The 1918 influenza pandemic was one of the most significant and wide-reaching international health crises of the twentieth century, which killed at least 50 million people worldwide. Radio Influenza was commissioned by Wellcome, who marked the centenary by funding a wealth of projects exploring local, national and international responses to the reality and devastation of the Spanish Flu. You can access the full archive of broadcasts here.
Nicola Bealing’s 2013 work, Swimming Lesson, is shown online alongside a reading from Samuel Taylor Coleridge’s 18th-century poem The Rime of the Ancient Mariner. The Ancient Mariner Big Read is an inclusive, immersive work of audio and visual art from the 21st century that reflects the abiding influence of Samuel Taylor Coleridge’s epic poem.
A full list of readings and artist can be found here.
Fiona Crisp, Unquiet Moments: Capturing the Everyday, The Courtauld Institute of Art, online, 18 June – 18 July 2020. Launch event 18 June, 6-7pm
The Courtauld Institute of Art’s MA Curating the Art Museum students are proud to announce their annual exhibition. Organised by nine emerging curators, Unquiet Moments: Capturing the Everyday represents both an extraordinary group of artworks and an effort to ensure that art can continue to be accessible in unprecedented circumstances.
Fiona Crisp’s photographic works, TD8 and TD35 from her ‘Berwick Series’, held by the Arts Council Collection, will be shown as part of Unquiet Moments, alongside works by Paul Cézanne, Susan Hiller, Kathy Prendergast, Barbara Walker and many more.
The launch event will take place on Thursday 18 June, 6-7pm at youtube.com/somersethouselondon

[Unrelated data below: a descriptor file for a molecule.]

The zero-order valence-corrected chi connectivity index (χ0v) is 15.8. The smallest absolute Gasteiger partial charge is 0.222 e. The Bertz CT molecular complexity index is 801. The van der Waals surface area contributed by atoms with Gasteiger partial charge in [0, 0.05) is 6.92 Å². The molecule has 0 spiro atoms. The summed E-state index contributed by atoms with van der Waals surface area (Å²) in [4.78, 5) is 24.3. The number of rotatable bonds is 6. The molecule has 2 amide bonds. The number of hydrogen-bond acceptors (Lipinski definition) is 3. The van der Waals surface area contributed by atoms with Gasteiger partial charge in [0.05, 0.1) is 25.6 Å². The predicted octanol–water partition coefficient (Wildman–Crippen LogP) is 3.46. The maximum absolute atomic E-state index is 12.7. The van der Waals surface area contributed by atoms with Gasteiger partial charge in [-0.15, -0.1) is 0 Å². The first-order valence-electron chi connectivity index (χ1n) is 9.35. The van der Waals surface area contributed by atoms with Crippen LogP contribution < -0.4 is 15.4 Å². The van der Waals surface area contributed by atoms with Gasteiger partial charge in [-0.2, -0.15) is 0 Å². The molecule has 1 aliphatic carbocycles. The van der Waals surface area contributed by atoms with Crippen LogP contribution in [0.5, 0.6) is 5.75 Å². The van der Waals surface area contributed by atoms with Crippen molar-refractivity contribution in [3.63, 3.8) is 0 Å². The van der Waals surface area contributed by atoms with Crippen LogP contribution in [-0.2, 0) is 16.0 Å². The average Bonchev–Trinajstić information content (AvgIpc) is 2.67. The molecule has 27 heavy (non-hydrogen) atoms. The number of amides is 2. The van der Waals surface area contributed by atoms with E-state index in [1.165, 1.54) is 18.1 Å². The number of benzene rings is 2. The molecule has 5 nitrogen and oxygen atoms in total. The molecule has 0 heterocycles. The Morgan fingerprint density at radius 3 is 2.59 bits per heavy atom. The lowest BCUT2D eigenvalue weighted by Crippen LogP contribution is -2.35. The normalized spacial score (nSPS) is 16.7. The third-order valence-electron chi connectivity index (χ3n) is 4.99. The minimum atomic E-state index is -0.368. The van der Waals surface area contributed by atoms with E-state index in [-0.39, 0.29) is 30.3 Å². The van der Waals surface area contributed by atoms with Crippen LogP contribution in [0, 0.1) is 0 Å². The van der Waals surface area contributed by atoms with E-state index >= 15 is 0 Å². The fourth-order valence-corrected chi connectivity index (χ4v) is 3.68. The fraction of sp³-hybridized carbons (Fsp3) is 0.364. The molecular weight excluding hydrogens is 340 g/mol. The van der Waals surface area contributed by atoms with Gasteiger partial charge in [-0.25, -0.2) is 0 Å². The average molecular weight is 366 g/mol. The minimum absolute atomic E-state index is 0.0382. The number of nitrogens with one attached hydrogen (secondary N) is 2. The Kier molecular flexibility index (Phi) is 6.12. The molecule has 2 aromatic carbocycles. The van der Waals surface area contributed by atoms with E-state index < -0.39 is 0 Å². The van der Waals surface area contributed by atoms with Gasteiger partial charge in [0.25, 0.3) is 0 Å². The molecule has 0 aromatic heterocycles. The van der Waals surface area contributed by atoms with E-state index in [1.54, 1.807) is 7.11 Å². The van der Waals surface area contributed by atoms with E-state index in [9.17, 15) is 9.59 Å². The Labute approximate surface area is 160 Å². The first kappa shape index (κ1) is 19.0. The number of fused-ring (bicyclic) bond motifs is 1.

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Every. Other. Day
Text and image Jason Coburn 2020
Artists Lucy Gunning & Hayley Newman have contributed creative exercises to do at home to the third edition of Firstsite’s brilliant activity pack series Art is where the home is.
The activity packs are suitable for all ages and you won’t require any specialist materials to get involved. You can download Art is where the home is 3 for free here.
Deeper in the Pyramid was an expansive body of work comprising of animation, sculpture, a filmed performance and a publication written in collaboration with Esther Leslie.
We are taken on a journey of lactic abstractions, through the webs of bio-invasion and collective fantasy that interconnect various life forms through milk, its technologies and representations. The ontologies of species and gender have always been shaped by our relations with this primal liquid and ensuring a ready supply has driven research in genetics, fertility and robotics. It is now open for radical transformation as new bio-organisms emerge, and real science merges with the fantastic.